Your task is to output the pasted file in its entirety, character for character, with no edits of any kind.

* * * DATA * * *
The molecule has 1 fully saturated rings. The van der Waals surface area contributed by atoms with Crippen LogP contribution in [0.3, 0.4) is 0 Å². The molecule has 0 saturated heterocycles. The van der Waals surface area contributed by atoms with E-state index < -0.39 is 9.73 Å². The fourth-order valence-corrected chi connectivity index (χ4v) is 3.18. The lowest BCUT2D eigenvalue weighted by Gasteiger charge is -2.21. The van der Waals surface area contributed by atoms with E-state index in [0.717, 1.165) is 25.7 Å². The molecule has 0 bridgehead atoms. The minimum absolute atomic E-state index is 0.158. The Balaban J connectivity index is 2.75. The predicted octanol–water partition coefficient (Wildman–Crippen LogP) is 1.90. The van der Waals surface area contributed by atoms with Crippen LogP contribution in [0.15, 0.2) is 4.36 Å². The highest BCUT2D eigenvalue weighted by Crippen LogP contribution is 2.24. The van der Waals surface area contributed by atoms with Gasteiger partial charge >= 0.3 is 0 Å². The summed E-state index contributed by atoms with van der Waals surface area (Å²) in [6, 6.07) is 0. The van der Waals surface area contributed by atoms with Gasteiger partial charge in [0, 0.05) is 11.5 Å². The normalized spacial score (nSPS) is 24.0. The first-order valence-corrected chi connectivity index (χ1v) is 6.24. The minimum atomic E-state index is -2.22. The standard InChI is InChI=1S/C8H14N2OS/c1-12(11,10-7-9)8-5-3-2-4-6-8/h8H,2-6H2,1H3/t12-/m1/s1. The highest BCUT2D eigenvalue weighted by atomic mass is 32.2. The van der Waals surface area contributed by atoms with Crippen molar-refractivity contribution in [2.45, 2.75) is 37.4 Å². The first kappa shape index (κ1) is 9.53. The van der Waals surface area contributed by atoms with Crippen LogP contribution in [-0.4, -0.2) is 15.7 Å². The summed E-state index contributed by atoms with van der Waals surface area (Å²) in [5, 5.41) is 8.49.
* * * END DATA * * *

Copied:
The molecule has 1 fully saturated rings. The van der Waals surface area contributed by atoms with Crippen LogP contribution in [0.3, 0.4) is 0 Å². The molecule has 0 saturated heterocycles. The van der Waals surface area contributed by atoms with E-state index < -0.39 is 9.73 Å². The fourth-order valence-corrected chi connectivity index (χ4v) is 3.18. The lowest BCUT2D eigenvalue weighted by Gasteiger charge is -2.21. The van der Waals surface area contributed by atoms with E-state index in [0.717, 1.165) is 25.7 Å². The molecule has 0 bridgehead atoms. The minimum absolute atomic E-state index is 0.158. The Balaban J connectivity index is 2.75. The predicted octanol–water partition coefficient (Wildman–Crippen LogP) is 1.90. The van der Waals surface area contributed by atoms with Crippen LogP contribution in [0.15, 0.2) is 4.36 Å². The highest BCUT2D eigenvalue weighted by Crippen LogP contribution is 2.24. The van der Waals surface area contributed by atoms with Gasteiger partial charge >= 0.3 is 0 Å². The summed E-state index contributed by atoms with van der Waals surface area (Å²) in [6, 6.07) is 0. The van der Waals surface area contributed by atoms with Gasteiger partial charge in [0, 0.05) is 11.5 Å². The normalized spacial score (nSPS) is 24.0. The first-order valence-corrected chi connectivity index (χ1v) is 6.24. The minimum atomic E-state index is -2.22. The standard InChI is InChI=1S/C8H14N2OS/c1-12(11,10-7-9)8-5-3-2-4-6-8/h8H,2-6H2,1H3/t12-/m1/s1. The highest BCUT2D eigenvalue weighted by atomic mass is 32.2. The van der Waals surface area contributed by atoms with Crippen molar-refractivity contribution in [2.45, 2.75) is 37.4 Å². The first kappa shape index (κ1) is 9.53. The van der Waals surface area contributed by atoms with Crippen LogP contribution in [-0.4, -0.2) is 15.7 Å². The summed E-state index contributed by atoms with van der Waals surface area (Å²) in [5, 5.41) is 8.49.